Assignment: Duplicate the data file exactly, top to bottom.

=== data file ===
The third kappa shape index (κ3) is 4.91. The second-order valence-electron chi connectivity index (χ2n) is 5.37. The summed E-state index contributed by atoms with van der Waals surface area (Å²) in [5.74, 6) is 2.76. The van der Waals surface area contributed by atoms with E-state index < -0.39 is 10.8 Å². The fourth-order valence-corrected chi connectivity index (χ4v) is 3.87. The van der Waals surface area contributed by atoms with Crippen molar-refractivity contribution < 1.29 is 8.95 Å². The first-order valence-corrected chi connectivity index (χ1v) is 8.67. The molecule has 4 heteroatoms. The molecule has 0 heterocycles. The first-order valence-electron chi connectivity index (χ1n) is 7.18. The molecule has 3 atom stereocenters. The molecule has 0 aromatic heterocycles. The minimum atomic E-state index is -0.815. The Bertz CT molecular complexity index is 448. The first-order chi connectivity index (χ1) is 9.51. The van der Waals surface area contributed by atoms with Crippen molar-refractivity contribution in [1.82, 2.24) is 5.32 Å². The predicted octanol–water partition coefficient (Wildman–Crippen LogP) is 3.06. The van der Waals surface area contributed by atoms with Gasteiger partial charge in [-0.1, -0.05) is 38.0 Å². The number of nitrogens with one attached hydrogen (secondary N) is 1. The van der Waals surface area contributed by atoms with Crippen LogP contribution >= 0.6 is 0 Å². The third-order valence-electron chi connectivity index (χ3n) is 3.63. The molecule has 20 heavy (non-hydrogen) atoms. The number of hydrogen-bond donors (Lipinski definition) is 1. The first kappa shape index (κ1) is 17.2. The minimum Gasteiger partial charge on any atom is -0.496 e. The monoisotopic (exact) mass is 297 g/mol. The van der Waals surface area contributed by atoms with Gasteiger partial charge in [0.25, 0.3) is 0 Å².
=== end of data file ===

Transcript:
The third kappa shape index (κ3) is 4.91. The second-order valence-electron chi connectivity index (χ2n) is 5.37. The summed E-state index contributed by atoms with van der Waals surface area (Å²) in [5.74, 6) is 2.76. The van der Waals surface area contributed by atoms with E-state index < -0.39 is 10.8 Å². The fourth-order valence-corrected chi connectivity index (χ4v) is 3.87. The van der Waals surface area contributed by atoms with Crippen molar-refractivity contribution < 1.29 is 8.95 Å². The first-order valence-corrected chi connectivity index (χ1v) is 8.67. The molecule has 4 heteroatoms. The molecule has 0 heterocycles. The first-order valence-electron chi connectivity index (χ1n) is 7.18. The molecule has 3 atom stereocenters. The molecule has 0 aromatic heterocycles. The minimum atomic E-state index is -0.815. The Bertz CT molecular complexity index is 448. The first-order chi connectivity index (χ1) is 9.51. The van der Waals surface area contributed by atoms with Crippen molar-refractivity contribution in [1.82, 2.24) is 5.32 Å². The predicted octanol–water partition coefficient (Wildman–Crippen LogP) is 3.06. The van der Waals surface area contributed by atoms with Gasteiger partial charge in [-0.1, -0.05) is 38.0 Å². The number of nitrogens with one attached hydrogen (secondary N) is 1. The van der Waals surface area contributed by atoms with Crippen LogP contribution >= 0.6 is 0 Å². The third-order valence-electron chi connectivity index (χ3n) is 3.63. The molecule has 20 heavy (non-hydrogen) atoms. The number of hydrogen-bond donors (Lipinski definition) is 1. The first kappa shape index (κ1) is 17.2. The minimum Gasteiger partial charge on any atom is -0.496 e. The monoisotopic (exact) mass is 297 g/mol. The van der Waals surface area contributed by atoms with Gasteiger partial charge in [0.25, 0.3) is 0 Å².